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Thai Government Open to New Talks

Ron Corben | Bangkok 27 April 2010

Anti-government protesters in Thailand are threatening to move their rallies closer to pro-government groups. But the Thai government, under siege after almost seven weeks of protests, says it is open to new talks if there is no fresh violence.

Tensions rose Tuesday when anti-government protesters laid tires on commuter rail tracks, forcing the closure of Bangkok's skytrain system for hours.

The protesters, known as red shirts, also say they will move close to where pro-government groups are holding rallies, to deter a violent army crackdown.

Sean Boonpracong, a red shirt spokesman, accuses the army of using a double standard, because it tolerates pro-government rallies, but threatens to shut down the red shirt demonstrations.

"They could assemble but the army never really makes any movement to disperse them. They are freely able to assemble and the army did nothing to them," he said. "Now we will go close to them if the army want to disperse us, they are going to have to disperse them at the same time. That's a notice to the army commander … that apply your principle equally."

The demonstrators, led by the United Democratic Front against Dictatorship, want Prime Minister Abhisit Vejjajiva to resign and call elections immediately, a demand the government rejects.

However, Buranuj Sumatharak, a spokesman for the governing Democrat Party, says the government is offering new talks, as long as there is no further violence.

"The key is to ensure that the public is safe … and we're confident that we can restore law and order in the country," said Buranuj. "The government is also open to negotiations so long as it is not done amid the use of violence by the groups affiliated with the demonstrators."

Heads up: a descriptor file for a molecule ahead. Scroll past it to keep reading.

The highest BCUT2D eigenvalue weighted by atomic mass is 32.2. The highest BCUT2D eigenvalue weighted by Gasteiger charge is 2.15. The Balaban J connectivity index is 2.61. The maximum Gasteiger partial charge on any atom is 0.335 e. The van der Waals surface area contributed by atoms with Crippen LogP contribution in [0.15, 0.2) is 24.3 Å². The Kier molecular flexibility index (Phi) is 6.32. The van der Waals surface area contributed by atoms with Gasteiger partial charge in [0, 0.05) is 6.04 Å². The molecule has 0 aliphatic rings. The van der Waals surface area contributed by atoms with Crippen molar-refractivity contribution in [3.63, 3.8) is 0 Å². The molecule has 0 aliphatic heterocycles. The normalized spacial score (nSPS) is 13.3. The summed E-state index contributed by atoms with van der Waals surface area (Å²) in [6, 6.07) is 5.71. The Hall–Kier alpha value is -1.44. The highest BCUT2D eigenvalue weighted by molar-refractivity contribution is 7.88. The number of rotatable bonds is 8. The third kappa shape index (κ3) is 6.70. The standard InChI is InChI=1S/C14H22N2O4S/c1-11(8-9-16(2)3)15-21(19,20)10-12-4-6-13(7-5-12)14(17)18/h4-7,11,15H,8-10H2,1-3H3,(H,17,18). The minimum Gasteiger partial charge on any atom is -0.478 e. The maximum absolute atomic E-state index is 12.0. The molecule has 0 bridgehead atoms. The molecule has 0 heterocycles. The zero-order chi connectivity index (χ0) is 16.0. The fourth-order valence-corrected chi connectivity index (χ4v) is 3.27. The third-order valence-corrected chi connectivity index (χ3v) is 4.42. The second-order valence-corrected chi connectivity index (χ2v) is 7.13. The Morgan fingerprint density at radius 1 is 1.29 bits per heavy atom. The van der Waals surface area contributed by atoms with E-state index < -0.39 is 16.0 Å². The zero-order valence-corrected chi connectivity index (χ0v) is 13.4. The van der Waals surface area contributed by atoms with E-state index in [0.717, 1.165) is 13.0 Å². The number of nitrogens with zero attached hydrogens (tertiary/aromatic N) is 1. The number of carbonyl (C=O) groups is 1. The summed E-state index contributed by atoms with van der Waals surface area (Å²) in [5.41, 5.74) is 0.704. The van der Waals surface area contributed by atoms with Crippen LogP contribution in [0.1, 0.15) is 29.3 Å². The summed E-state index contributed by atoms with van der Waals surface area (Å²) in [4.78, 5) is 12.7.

The offer of talks follows a speech by King Bhumipol Adulyadej on Monday to new judges. He called on the judges to work honestly to ensure the country remained orderly. He made no direct reference to the political crisis.

The government overnight charged the UDD of a conspiracy to undermine the monarchy. But the UDD denies the accusation.

The protests are the most severe in almost 20 years. At least 26 people have died and up to 1,000 have been injured in clashes between the military and protesters, and in grenade attacks.

A university survey shows the protests have cost the economy up to $3 billion. Tens of thousands of people have been unable to work because shops, hotels and offices near the red shirt camp in Bangkok have been forced to close.

The red shirts largely support former Prime Minister Thaksin Shinawatra, who was ousted in a 2006 coup.

The UDD says Mr. Abhisit's government lacks legitimacy because it came to power in a parliamentary deal after court rulings removed elected pro-Thaksin administrations.

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